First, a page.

I am going to have my hair cut off today. All of it, well, no, not shaved, but off. I haven't had it cut for almost three years and even then it was long and I just had a trim. It's down my back now and I can wear a single braid over my shoulder, but I never mastered the skill of a French braid, and I guess now I never will. I made the appointment a week ago so I've had time to think about it and get used to the idea. Soon I will be light-headed.
People have been quite tactful about my hair, so tactful I can tell they don't like it. One daughter simply asked what I planned to do with my hair at a time when I didn't have a plan. When one person, whom I hadn't seen in several years, exclaimed at it, I said "I'm channelling my grandmother," as if that explained it. I guess it did. My Icelandic grandmother never cut her hair as far as I know. She had marvellous thick, glossy, chestnut-coloured hair with a wing of silver in it for a long time before she went white. I guess I wanted to see if my hair would still grow; I know some people whose hair will not grow past a certain length.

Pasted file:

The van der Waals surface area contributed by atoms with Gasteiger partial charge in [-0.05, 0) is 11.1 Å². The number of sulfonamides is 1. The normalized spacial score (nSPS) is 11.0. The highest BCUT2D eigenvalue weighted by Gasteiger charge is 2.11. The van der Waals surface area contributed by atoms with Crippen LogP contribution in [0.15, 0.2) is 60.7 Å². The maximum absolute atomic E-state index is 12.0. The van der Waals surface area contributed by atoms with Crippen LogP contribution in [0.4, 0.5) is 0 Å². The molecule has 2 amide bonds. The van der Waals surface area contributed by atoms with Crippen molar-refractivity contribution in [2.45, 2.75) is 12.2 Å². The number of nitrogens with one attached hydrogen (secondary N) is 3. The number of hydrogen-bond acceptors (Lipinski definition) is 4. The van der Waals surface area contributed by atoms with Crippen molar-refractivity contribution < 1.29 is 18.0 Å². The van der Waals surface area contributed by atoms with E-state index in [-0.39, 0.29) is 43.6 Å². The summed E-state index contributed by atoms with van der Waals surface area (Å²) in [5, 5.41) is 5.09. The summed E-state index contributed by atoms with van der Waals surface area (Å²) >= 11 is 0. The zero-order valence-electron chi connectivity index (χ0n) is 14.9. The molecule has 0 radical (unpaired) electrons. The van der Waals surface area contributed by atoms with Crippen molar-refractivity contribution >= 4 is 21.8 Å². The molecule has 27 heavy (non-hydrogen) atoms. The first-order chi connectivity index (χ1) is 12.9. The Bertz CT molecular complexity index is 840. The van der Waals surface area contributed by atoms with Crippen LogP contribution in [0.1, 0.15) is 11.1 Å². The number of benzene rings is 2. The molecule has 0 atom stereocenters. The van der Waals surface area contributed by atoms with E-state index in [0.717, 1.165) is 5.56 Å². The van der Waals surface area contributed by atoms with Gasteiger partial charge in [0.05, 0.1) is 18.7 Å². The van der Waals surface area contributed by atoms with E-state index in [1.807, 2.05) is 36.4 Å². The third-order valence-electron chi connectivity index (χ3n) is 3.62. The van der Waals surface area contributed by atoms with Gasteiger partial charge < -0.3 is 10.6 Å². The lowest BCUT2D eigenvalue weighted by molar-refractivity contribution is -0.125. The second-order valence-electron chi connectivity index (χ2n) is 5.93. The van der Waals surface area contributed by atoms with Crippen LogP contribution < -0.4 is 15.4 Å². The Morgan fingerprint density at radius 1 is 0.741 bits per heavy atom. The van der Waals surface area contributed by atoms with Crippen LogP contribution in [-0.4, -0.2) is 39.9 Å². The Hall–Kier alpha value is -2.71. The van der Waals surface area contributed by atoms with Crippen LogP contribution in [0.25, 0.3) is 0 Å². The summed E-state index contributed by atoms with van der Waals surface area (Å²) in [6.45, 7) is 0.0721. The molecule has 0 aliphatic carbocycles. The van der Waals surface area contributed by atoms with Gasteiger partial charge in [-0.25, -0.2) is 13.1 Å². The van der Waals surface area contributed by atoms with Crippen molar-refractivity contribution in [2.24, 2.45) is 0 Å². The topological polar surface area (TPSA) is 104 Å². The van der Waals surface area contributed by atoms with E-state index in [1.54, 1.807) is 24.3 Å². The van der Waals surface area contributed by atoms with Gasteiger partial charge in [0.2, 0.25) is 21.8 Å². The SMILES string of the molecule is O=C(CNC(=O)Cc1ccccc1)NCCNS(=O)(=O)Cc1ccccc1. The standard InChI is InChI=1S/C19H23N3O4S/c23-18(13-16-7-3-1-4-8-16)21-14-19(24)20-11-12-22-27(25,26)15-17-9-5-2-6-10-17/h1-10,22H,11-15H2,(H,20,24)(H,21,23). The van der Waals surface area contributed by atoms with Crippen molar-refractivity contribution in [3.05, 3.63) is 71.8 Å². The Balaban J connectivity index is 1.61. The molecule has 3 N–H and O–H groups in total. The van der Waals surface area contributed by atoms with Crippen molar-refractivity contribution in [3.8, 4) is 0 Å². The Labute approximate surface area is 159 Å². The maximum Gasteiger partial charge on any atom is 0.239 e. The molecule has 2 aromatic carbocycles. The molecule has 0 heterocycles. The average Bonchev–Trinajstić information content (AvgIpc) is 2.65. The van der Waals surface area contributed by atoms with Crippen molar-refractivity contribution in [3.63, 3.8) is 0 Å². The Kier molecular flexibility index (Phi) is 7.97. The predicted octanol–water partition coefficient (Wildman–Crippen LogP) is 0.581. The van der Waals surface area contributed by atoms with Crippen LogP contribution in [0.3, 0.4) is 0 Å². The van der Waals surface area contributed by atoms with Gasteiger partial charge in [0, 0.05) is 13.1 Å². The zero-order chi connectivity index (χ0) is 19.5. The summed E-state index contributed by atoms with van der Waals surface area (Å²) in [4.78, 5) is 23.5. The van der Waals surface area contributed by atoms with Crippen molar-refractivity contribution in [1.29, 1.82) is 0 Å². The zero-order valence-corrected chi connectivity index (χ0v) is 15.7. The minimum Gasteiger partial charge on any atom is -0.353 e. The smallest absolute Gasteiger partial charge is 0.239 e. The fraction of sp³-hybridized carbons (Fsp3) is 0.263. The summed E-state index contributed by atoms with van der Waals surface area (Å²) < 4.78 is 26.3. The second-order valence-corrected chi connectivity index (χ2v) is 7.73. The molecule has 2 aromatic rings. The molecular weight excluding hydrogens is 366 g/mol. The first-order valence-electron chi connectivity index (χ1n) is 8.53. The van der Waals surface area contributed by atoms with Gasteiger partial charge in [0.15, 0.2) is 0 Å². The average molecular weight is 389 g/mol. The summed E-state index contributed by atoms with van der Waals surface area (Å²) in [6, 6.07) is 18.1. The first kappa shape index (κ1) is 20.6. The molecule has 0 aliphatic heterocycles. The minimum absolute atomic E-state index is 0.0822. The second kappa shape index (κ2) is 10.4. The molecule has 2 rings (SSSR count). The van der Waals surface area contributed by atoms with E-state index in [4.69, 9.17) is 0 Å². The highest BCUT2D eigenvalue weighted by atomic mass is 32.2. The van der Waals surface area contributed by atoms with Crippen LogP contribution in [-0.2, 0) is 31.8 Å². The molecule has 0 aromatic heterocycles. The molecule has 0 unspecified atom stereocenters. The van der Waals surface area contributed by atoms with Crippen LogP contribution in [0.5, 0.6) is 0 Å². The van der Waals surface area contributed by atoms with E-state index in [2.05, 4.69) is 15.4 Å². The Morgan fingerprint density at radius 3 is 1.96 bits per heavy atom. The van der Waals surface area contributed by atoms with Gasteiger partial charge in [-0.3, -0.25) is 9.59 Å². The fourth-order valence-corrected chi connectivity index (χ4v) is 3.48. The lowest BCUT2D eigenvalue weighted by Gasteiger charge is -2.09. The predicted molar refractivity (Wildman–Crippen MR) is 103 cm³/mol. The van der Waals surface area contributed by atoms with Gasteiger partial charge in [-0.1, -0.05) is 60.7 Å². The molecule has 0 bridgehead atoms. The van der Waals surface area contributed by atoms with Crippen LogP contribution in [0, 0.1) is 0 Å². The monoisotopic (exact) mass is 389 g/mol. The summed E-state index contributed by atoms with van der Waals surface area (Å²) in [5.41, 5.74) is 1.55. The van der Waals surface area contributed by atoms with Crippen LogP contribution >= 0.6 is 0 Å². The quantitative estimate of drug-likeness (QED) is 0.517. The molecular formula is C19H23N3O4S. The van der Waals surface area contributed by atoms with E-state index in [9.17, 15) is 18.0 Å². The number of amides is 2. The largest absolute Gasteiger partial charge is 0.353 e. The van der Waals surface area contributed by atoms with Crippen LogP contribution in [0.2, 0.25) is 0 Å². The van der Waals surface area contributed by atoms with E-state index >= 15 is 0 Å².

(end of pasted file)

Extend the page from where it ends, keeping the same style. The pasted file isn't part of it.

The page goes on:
Years ago, when my husband went into the theatre business, he grew a beard so the actors would be more accepting of him, he hoped. I thought he looked great and my face gradually developed some resistance to the bristle. Our minister's wife refused to sit beside us at church because she thought he look too maverick, too bohemian for that staid community. He asked me then if I thought he should shave it off. "It's not for me to say," I replied. "You'll know when the time comes." And one morning he knew, and shaved.
So with my hair. Last week I knew, and made the appointment. Isn't it nice when a decision comes to you, ready-made and certain? That doesn't happen often.